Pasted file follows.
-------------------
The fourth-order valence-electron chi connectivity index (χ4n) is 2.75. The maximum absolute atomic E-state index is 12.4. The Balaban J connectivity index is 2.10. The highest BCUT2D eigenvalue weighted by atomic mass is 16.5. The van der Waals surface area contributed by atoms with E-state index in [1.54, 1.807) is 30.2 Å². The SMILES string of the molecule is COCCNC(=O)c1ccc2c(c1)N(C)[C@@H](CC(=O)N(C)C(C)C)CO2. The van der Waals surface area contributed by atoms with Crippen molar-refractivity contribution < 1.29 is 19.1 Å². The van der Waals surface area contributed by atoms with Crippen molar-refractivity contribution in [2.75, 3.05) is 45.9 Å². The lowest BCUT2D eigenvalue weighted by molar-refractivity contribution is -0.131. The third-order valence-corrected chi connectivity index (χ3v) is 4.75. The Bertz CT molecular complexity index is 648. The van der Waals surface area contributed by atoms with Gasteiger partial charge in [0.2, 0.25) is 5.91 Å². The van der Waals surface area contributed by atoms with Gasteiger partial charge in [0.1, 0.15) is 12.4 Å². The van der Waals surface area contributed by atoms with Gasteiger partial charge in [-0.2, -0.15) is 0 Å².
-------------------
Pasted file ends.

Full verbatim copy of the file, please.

The fourth-order valence-electron chi connectivity index (χ4n) is 2.75. The maximum absolute atomic E-state index is 12.4. The Balaban J connectivity index is 2.10. The highest BCUT2D eigenvalue weighted by atomic mass is 16.5. The van der Waals surface area contributed by atoms with E-state index in [1.54, 1.807) is 30.2 Å². The SMILES string of the molecule is COCCNC(=O)c1ccc2c(c1)N(C)[C@@H](CC(=O)N(C)C(C)C)CO2. The van der Waals surface area contributed by atoms with Crippen molar-refractivity contribution < 1.29 is 19.1 Å². The van der Waals surface area contributed by atoms with Crippen molar-refractivity contribution in [2.75, 3.05) is 45.9 Å². The lowest BCUT2D eigenvalue weighted by molar-refractivity contribution is -0.131. The third-order valence-corrected chi connectivity index (χ3v) is 4.75. The Bertz CT molecular complexity index is 648. The van der Waals surface area contributed by atoms with Gasteiger partial charge in [0.2, 0.25) is 5.91 Å². The van der Waals surface area contributed by atoms with Gasteiger partial charge in [0.1, 0.15) is 12.4 Å². The van der Waals surface area contributed by atoms with Gasteiger partial charge in [-0.2, -0.15) is 0 Å².